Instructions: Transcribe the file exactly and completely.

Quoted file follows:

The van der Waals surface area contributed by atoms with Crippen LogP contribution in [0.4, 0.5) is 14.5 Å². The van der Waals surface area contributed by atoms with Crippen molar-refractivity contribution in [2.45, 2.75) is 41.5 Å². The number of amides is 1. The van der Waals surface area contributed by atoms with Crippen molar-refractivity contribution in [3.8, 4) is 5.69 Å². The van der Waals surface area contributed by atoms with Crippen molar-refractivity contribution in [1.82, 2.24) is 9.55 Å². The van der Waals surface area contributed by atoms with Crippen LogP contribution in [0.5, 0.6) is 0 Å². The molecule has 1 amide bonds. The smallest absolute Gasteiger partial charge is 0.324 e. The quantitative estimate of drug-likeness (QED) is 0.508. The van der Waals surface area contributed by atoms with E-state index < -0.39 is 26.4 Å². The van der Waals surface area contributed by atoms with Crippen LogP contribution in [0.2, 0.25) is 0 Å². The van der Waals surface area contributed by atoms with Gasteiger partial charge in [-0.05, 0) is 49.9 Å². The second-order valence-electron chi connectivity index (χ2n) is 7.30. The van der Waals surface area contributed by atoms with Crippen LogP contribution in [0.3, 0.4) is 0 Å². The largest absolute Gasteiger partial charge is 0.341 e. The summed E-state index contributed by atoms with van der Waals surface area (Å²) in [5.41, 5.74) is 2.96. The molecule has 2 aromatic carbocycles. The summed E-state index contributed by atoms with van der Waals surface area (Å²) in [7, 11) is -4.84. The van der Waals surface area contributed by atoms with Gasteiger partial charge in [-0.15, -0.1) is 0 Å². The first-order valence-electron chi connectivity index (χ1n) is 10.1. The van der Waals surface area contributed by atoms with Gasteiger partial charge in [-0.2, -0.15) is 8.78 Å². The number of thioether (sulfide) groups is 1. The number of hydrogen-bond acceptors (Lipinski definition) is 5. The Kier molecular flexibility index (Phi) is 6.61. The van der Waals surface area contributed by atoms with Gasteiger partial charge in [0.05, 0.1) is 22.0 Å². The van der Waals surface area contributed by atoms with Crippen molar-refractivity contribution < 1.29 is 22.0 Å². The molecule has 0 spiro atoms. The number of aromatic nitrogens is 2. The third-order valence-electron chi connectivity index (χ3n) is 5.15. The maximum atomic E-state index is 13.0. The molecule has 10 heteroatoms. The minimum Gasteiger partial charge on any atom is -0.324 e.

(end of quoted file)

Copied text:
The van der Waals surface area contributed by atoms with Crippen LogP contribution in [0.4, 0.5) is 14.5 Å². The van der Waals surface area contributed by atoms with Crippen molar-refractivity contribution in [2.45, 2.75) is 41.5 Å². The number of amides is 1. The van der Waals surface area contributed by atoms with Crippen molar-refractivity contribution in [3.8, 4) is 5.69 Å². The van der Waals surface area contributed by atoms with Crippen molar-refractivity contribution in [1.82, 2.24) is 9.55 Å². The van der Waals surface area contributed by atoms with Crippen LogP contribution in [0.5, 0.6) is 0 Å². The molecule has 1 amide bonds. The smallest absolute Gasteiger partial charge is 0.324 e. The quantitative estimate of drug-likeness (QED) is 0.508. The van der Waals surface area contributed by atoms with E-state index < -0.39 is 26.4 Å². The van der Waals surface area contributed by atoms with Crippen LogP contribution in [0.2, 0.25) is 0 Å². The van der Waals surface area contributed by atoms with Gasteiger partial charge in [-0.05, 0) is 49.9 Å². The second-order valence-electron chi connectivity index (χ2n) is 7.30. The van der Waals surface area contributed by atoms with Crippen LogP contribution in [0.3, 0.4) is 0 Å². The largest absolute Gasteiger partial charge is 0.341 e. The summed E-state index contributed by atoms with van der Waals surface area (Å²) in [5.41, 5.74) is 2.96. The molecule has 2 aromatic carbocycles. The summed E-state index contributed by atoms with van der Waals surface area (Å²) in [7, 11) is -4.84. The van der Waals surface area contributed by atoms with Gasteiger partial charge in [-0.15, -0.1) is 0 Å². The first-order valence-electron chi connectivity index (χ1n) is 10.1. The van der Waals surface area contributed by atoms with Gasteiger partial charge in [-0.2, -0.15) is 8.78 Å². The number of thioether (sulfide) groups is 1. The number of hydrogen-bond acceptors (Lipinski definition) is 5. The Kier molecular flexibility index (Phi) is 6.61. The van der Waals surface area contributed by atoms with Gasteiger partial charge in [0.05, 0.1) is 22.0 Å². The van der Waals surface area contributed by atoms with Crippen molar-refractivity contribution < 1.29 is 22.0 Å². The molecule has 0 spiro atoms. The number of aromatic nitrogens is 2. The third-order valence-electron chi connectivity index (χ3n) is 5.15. The maximum atomic E-state index is 13.0. The molecule has 10 heteroatoms. The minimum Gasteiger partial charge on any atom is -0.324 e.